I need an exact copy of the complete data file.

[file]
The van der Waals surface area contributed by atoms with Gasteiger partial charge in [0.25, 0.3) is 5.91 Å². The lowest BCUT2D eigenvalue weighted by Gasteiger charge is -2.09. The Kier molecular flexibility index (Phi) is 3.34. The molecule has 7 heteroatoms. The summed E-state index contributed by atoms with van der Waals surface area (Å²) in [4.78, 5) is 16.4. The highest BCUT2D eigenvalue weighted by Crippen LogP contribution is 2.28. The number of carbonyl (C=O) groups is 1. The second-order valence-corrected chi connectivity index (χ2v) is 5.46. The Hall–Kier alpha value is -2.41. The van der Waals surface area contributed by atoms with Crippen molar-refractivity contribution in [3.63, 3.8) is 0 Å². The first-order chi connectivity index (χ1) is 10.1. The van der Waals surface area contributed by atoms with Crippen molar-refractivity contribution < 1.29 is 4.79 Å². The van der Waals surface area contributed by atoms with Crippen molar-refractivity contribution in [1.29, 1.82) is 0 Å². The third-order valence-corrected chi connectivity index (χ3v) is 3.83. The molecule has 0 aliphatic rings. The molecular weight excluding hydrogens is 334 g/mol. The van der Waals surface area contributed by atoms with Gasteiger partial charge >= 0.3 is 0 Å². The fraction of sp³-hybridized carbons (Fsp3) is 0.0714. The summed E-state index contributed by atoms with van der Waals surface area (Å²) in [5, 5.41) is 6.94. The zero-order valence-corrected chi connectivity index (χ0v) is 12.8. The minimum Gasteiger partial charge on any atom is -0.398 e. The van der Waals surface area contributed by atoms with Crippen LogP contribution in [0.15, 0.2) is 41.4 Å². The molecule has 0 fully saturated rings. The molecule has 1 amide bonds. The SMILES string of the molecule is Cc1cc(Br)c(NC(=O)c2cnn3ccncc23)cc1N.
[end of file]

The van der Waals surface area contributed by atoms with Gasteiger partial charge in [0.25, 0.3) is 5.91 Å². The lowest BCUT2D eigenvalue weighted by Gasteiger charge is -2.09. The Kier molecular flexibility index (Phi) is 3.34. The molecule has 7 heteroatoms. The summed E-state index contributed by atoms with van der Waals surface area (Å²) in [4.78, 5) is 16.4. The highest BCUT2D eigenvalue weighted by Crippen LogP contribution is 2.28. The number of carbonyl (C=O) groups is 1. The second-order valence-corrected chi connectivity index (χ2v) is 5.46. The Hall–Kier alpha value is -2.41. The van der Waals surface area contributed by atoms with Crippen molar-refractivity contribution in [3.63, 3.8) is 0 Å². The first-order chi connectivity index (χ1) is 10.1. The van der Waals surface area contributed by atoms with Crippen molar-refractivity contribution < 1.29 is 4.79 Å². The van der Waals surface area contributed by atoms with Crippen molar-refractivity contribution in [1.29, 1.82) is 0 Å². The third-order valence-corrected chi connectivity index (χ3v) is 3.83. The molecule has 0 aliphatic rings. The molecular weight excluding hydrogens is 334 g/mol. The van der Waals surface area contributed by atoms with Gasteiger partial charge >= 0.3 is 0 Å². The fraction of sp³-hybridized carbons (Fsp3) is 0.0714. The summed E-state index contributed by atoms with van der Waals surface area (Å²) in [5, 5.41) is 6.94. The zero-order valence-corrected chi connectivity index (χ0v) is 12.8. The minimum Gasteiger partial charge on any atom is -0.398 e. The van der Waals surface area contributed by atoms with Crippen LogP contribution in [0.15, 0.2) is 41.4 Å². The molecule has 0 fully saturated rings. The molecule has 1 amide bonds. The SMILES string of the molecule is Cc1cc(Br)c(NC(=O)c2cnn3ccncc23)cc1N.